N E W S
ROOST KIDS get peppers, tomatoes and marigolds planted and ready for the greenhouse in eager anticipation of seeing some green soon.
While the green thumbs are starting to itch, everyone is wishing for some sun. This week the kids got their hands in the dirt to plant seeds – some for taking home and some for the Roost’s summer garden. While a few were familiar with the routine, this was a new experience for a number of others. Putting the starter “soil” gently into the cells, planting the seeds one-by-one, and lightly topping them off were some techniques learned. They compared seed size and shape, and learned about labeling. Now it is “Grow seeds, grow!”
The Roost feels most fortunate to have a plot in the community garden at the Methodist Church property. It is close with easy access and it should be a good learning experience for the kids as they plant, weed, water, observe the growing process, and try some new foods/flavors.
Bella made an “appearance” this week when Shelby read a few of Bella’s mysteries to the kids. Children needed to listen closely to the short stories to become aware of the clues that help solve the mysteries.
The good wet snow early in the week was perfect for making great snowmen and snow walls. As the ground began to appear later in the week. The kids needed to play on the cement to save the lawn in front of the high school. Out came the jump ropes again to play a group jumping game.
Pompom bookmarks were made from yarn. It’s a long way to count to 90 – the number of yarn wraps to make the pompom. The fun part was giving it a “haircut” to get it nice and round.
Farmer and Geese was learned – a game played with 13 buttons on a five-square by five-square grid. The farmer (only one button) tries to catch the geese (twelve buttons) and the geese try to trap the farmer.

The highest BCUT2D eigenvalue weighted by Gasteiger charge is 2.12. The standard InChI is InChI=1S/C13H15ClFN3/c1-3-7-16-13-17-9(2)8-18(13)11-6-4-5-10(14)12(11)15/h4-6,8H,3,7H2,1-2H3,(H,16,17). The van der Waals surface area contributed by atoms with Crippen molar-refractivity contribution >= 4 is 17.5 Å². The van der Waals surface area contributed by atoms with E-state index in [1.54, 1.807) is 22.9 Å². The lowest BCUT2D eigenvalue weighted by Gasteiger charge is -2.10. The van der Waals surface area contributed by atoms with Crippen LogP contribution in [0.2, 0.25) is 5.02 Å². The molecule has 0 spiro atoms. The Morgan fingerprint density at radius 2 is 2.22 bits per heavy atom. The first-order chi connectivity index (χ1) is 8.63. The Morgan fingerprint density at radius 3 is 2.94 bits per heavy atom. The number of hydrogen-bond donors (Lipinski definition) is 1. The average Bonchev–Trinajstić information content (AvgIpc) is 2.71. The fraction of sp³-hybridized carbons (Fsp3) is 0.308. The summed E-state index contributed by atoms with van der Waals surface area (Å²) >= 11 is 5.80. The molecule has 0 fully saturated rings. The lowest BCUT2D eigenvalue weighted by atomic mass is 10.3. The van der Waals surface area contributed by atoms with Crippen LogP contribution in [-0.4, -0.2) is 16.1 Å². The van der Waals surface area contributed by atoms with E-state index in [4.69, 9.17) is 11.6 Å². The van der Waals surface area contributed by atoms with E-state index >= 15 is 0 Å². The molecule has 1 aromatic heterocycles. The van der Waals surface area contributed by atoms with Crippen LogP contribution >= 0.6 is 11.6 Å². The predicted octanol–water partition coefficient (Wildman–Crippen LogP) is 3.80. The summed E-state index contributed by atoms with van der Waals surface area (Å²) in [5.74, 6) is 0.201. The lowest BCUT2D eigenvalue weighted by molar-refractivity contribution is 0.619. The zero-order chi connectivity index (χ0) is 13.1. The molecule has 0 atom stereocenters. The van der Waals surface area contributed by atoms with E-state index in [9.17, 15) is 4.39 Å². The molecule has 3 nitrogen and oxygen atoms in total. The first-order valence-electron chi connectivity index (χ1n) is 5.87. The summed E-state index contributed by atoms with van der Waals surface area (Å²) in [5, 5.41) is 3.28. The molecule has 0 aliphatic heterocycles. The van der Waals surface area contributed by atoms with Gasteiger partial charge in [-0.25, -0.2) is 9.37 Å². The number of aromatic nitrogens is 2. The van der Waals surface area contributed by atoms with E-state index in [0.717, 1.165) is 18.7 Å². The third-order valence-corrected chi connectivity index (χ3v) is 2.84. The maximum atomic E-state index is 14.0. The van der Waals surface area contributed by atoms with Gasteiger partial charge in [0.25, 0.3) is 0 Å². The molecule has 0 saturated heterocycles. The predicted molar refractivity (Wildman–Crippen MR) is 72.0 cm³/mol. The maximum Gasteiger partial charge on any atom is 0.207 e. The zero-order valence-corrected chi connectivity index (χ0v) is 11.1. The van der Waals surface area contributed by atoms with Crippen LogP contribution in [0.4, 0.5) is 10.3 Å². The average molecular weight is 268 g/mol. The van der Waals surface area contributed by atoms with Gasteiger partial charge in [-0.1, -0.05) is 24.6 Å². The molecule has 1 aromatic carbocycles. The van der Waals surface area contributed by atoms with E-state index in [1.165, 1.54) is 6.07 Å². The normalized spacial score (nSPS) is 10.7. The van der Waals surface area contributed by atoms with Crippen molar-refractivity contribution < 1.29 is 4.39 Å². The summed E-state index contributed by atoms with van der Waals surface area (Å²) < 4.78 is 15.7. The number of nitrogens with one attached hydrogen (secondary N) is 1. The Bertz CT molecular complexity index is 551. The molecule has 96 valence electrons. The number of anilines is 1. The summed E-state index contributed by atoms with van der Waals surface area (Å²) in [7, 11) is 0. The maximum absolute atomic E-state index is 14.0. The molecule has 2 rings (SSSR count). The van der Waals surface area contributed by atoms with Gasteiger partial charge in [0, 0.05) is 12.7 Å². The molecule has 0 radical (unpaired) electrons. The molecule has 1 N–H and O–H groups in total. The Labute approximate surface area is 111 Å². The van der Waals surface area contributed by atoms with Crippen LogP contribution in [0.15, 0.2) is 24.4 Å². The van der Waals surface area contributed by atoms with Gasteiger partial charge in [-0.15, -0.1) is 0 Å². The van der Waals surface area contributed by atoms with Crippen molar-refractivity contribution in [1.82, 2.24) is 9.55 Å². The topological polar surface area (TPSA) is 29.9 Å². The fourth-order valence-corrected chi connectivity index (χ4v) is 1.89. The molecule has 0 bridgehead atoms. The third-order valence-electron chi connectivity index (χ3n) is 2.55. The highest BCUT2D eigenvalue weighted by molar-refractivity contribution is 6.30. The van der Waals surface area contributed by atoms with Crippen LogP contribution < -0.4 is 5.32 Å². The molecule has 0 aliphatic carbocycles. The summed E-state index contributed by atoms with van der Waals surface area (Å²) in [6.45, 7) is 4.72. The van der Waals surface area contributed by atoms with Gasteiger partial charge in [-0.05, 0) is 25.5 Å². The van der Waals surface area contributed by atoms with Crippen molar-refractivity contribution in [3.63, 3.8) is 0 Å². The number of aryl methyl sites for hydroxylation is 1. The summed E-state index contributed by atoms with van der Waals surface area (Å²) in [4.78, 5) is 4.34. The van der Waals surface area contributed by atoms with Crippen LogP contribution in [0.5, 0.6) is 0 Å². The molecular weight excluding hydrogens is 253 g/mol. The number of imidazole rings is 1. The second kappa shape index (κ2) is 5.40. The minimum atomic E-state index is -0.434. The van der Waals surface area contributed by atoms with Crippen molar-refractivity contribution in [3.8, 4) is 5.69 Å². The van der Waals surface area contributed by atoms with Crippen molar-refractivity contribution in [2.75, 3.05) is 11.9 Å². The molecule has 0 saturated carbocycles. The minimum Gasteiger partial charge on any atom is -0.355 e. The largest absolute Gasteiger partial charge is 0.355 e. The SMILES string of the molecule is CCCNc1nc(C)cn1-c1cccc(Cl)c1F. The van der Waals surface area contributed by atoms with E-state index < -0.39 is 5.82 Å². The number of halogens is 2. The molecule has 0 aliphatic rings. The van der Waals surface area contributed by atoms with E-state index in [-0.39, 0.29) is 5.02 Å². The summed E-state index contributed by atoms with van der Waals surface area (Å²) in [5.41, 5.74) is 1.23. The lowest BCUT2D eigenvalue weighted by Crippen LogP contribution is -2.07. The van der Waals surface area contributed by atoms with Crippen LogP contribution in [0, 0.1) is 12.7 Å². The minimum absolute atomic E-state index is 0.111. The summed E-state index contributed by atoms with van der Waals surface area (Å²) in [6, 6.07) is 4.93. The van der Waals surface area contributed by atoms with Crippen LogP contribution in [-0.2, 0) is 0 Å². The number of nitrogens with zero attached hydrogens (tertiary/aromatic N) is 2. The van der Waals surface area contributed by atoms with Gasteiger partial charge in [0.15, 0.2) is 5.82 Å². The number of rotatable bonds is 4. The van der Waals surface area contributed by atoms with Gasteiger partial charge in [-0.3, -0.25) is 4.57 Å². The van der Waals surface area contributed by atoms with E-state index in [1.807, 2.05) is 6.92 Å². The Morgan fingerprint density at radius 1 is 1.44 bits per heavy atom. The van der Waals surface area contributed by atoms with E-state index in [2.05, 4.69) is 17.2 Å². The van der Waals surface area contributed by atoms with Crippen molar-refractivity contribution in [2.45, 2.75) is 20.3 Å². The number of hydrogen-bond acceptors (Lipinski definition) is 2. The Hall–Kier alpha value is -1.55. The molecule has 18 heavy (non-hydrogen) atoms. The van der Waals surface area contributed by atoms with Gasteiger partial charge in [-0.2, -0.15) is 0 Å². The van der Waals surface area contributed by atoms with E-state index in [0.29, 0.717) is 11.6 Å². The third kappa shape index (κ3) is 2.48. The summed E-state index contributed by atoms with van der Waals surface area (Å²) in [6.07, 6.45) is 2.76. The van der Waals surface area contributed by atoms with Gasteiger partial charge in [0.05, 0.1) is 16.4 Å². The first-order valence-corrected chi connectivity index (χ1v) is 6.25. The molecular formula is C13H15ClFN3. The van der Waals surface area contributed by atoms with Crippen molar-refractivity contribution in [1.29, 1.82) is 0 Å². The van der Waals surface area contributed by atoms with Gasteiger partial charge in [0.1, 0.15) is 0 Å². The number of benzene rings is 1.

It’s a bit like checkers.
Jamie O’Rourke, was an amusing Irish tale the kids heard. Beatrice’s Goat, another story read to the kids, takes place in an eastern African village. It is a heartwarming reminder that families, wherever they live, can change their lives for better. It brought awareness of a nonprofit organization called Heifer International that’s working to end hunger through gifts of farm animals and training. Another story, Tops and Bottoms by a favorite author/illustrator, Janet Stevens, was appropriate at this time of planting. Through some silly tricks Hare pulls on Bear, the kids learn about the edible parts of veggies and whether they grow above or below ground.
News Flash! The eggs have arrived! Two-dozen chicken eggs have been delivered and carefully placed in the incubator along with a “stranger” – a duck egg. Questions and eagerness abound! The assistance of the custodian was solicited to help with the daily turnings. He will turn the eggs in the mornings and the kids will do it in the afternoons. We’ll have a progress report in 21 days.
The wish list includes bathroom tissue tubes, totes with or without lids, window blinds, and old stepladders that can be in wobbly and poor condition. As folks plant 4 and 6 packs of flowers this spring the Roost would be happy to have the used packs.`
The Roost will be open this summer. For information about registering kids that have completed kindergarten through 5th grade call the Roost at 853-0180.